FGFR3, PIK3CA and BRAF Mutations in Urine Cytology Specimens.
Adnan Hasanovic, Gopakumar V Iyer, David B Solit, Hikmat Al-Ahmadie, Adriana Heguy, Oscar Lin. Memorial Sloan-Kettering Cancer Center, New York, NY
Background: Urothelial carcinoma is a common malignancy with variable biology and natural history. Prior studies have shown that the most common somatic mutations found in UC include FGFR3 and PIK3CA. The development of targeted therapies exploiting somatic mutations, translocations, and amplifications has served as a platform for new treatment protocols. This study is designed to evaluate if cytology specimens represent a suitable material to select patients for target therapy, given that urine cytology is a highly specific and relatively sensitive in the diagnosis of high grade UC and it is relatively easy to obtain. Clinico-pathological findings were also analyzed.
Design: Thirty cases of histologically proven UC and matching urine cytology material were identified at our institution. The cytology specimens were frozen, methanol fixed, cytospin unstained slides. The contents of one cytospin slide and a thick section of matching FFPE tissue were submitted to whole genome amplification. Samples were analyzed using the Sequenom platform for FGFR3, PIK3CA and BRAF mutations using probes previously validated with frozen specimens of UC. All traces for mutation findings were manually reviewed. Clinico-pathologic correlation was performed.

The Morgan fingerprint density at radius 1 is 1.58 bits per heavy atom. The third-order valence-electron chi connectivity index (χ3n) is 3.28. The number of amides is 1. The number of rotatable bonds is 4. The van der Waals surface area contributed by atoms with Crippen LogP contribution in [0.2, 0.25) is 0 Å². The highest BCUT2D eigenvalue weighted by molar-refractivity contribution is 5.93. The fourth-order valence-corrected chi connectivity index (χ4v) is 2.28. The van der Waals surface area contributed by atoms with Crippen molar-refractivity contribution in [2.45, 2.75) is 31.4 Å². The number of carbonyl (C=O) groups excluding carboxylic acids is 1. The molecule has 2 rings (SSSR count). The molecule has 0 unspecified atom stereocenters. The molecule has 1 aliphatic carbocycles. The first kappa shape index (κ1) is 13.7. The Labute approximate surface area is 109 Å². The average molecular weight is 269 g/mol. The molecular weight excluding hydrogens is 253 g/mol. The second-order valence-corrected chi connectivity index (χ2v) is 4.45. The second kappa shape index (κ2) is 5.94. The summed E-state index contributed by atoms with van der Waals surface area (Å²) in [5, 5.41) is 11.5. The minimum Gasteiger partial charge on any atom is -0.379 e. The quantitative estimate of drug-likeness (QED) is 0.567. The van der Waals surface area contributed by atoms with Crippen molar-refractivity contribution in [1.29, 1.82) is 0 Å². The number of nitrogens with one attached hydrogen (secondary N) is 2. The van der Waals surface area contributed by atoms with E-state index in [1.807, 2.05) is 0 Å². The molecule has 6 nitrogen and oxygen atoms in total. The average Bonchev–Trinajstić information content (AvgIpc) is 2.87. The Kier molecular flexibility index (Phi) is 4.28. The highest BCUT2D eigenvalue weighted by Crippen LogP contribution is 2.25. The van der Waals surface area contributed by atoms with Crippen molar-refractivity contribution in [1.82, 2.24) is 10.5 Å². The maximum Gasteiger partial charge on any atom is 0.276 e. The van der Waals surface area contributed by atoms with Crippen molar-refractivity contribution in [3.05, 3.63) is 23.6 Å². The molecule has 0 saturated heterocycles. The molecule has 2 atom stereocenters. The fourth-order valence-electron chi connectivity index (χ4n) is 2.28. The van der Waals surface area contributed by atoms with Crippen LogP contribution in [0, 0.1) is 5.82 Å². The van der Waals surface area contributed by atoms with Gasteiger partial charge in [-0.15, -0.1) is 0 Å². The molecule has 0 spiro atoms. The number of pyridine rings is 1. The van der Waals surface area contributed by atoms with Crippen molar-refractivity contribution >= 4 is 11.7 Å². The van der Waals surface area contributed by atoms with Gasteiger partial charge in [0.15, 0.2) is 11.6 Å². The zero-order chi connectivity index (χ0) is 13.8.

Results: The frequency of mutations in cytology specimens is listed in the table 1. Correlation with the tumor sections showed matching FGFR3 mutation in cytology and surgical specimen in one case, whereas 4 pairs of specimens had discordant FGFR3 mutations. Additionally, 9 cytology specimens showed the presence of a mutation (S371C) not seen in the tumor sections. Concordant PIK3CA mutation was present in both cytology and histology specimens only in one case, while 4 cases showed discrepant mutational status. BRAF was not detected in any cytology or surgical specimen. Correlation of the molecular status with the clinical findings showed that FGFR3 mutation was detected mostly in non-invasive UC with a papillary component, while PIK3CA mutation was found in superficial as well as muscle invasive UC with a papillary component.